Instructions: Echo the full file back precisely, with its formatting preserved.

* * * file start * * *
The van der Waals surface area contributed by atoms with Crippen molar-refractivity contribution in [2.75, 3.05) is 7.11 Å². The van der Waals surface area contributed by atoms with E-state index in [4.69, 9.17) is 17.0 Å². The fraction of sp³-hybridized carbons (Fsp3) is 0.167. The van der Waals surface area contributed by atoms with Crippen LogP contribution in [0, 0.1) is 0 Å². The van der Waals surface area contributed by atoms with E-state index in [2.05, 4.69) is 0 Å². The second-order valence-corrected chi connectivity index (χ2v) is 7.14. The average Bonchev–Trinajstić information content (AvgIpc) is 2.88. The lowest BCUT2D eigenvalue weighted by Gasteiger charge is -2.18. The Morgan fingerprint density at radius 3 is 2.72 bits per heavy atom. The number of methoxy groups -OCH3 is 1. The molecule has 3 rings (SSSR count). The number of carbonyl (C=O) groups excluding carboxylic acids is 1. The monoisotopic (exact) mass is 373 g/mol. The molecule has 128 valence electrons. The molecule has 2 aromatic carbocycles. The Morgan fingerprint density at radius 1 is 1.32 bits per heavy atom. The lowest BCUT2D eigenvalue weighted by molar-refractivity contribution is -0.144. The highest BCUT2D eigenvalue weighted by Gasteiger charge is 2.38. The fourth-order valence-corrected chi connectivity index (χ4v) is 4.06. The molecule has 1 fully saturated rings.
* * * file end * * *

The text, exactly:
The van der Waals surface area contributed by atoms with Crippen molar-refractivity contribution in [2.75, 3.05) is 7.11 Å². The van der Waals surface area contributed by atoms with E-state index in [4.69, 9.17) is 17.0 Å². The fraction of sp³-hybridized carbons (Fsp3) is 0.167. The van der Waals surface area contributed by atoms with Crippen LogP contribution in [0, 0.1) is 0 Å². The van der Waals surface area contributed by atoms with E-state index in [2.05, 4.69) is 0 Å². The second-order valence-corrected chi connectivity index (χ2v) is 7.14. The average Bonchev–Trinajstić information content (AvgIpc) is 2.88. The lowest BCUT2D eigenvalue weighted by Gasteiger charge is -2.18. The Morgan fingerprint density at radius 3 is 2.72 bits per heavy atom. The number of methoxy groups -OCH3 is 1. The molecule has 3 rings (SSSR count). The number of carbonyl (C=O) groups excluding carboxylic acids is 1. The monoisotopic (exact) mass is 373 g/mol. The molecule has 128 valence electrons. The molecule has 2 aromatic carbocycles. The Morgan fingerprint density at radius 1 is 1.32 bits per heavy atom. The lowest BCUT2D eigenvalue weighted by molar-refractivity contribution is -0.144. The highest BCUT2D eigenvalue weighted by Gasteiger charge is 2.38. The fourth-order valence-corrected chi connectivity index (χ4v) is 4.06. The molecule has 1 fully saturated rings.